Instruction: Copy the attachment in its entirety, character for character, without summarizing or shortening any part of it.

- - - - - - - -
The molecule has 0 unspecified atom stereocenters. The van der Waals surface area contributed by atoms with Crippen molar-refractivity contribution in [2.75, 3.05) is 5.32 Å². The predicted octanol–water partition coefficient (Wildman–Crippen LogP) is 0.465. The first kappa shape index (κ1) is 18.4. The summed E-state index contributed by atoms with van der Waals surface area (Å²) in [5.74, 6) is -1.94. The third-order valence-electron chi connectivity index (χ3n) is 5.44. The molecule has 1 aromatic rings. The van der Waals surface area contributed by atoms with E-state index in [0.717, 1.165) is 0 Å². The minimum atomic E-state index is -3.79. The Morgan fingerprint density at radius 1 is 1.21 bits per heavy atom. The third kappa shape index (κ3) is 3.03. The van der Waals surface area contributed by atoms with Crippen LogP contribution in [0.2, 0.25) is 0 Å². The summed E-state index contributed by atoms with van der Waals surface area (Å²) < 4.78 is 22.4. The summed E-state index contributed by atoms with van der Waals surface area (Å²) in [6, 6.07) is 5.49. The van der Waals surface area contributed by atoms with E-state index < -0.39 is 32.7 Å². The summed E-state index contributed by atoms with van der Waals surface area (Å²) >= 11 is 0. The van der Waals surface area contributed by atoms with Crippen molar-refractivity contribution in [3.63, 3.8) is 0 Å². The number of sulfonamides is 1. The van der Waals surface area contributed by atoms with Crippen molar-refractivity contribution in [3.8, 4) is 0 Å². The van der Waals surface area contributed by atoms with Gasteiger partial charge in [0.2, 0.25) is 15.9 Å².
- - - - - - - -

The molecule has 0 unspecified atom stereocenters. The van der Waals surface area contributed by atoms with Crippen molar-refractivity contribution in [2.75, 3.05) is 5.32 Å². The predicted octanol–water partition coefficient (Wildman–Crippen LogP) is 0.465. The first kappa shape index (κ1) is 18.4. The summed E-state index contributed by atoms with van der Waals surface area (Å²) in [5.74, 6) is -1.94. The third-order valence-electron chi connectivity index (χ3n) is 5.44. The molecule has 1 aromatic rings. The van der Waals surface area contributed by atoms with E-state index in [0.717, 1.165) is 0 Å². The minimum atomic E-state index is -3.79. The Morgan fingerprint density at radius 1 is 1.21 bits per heavy atom. The third kappa shape index (κ3) is 3.03. The van der Waals surface area contributed by atoms with Crippen LogP contribution in [0.2, 0.25) is 0 Å². The summed E-state index contributed by atoms with van der Waals surface area (Å²) < 4.78 is 22.4. The summed E-state index contributed by atoms with van der Waals surface area (Å²) in [6, 6.07) is 5.49. The van der Waals surface area contributed by atoms with E-state index < -0.39 is 32.7 Å². The summed E-state index contributed by atoms with van der Waals surface area (Å²) >= 11 is 0. The van der Waals surface area contributed by atoms with Crippen molar-refractivity contribution in [3.63, 3.8) is 0 Å². The number of sulfonamides is 1. The van der Waals surface area contributed by atoms with Crippen molar-refractivity contribution in [3.8, 4) is 0 Å². The van der Waals surface area contributed by atoms with Gasteiger partial charge in [0.2, 0.25) is 15.9 Å².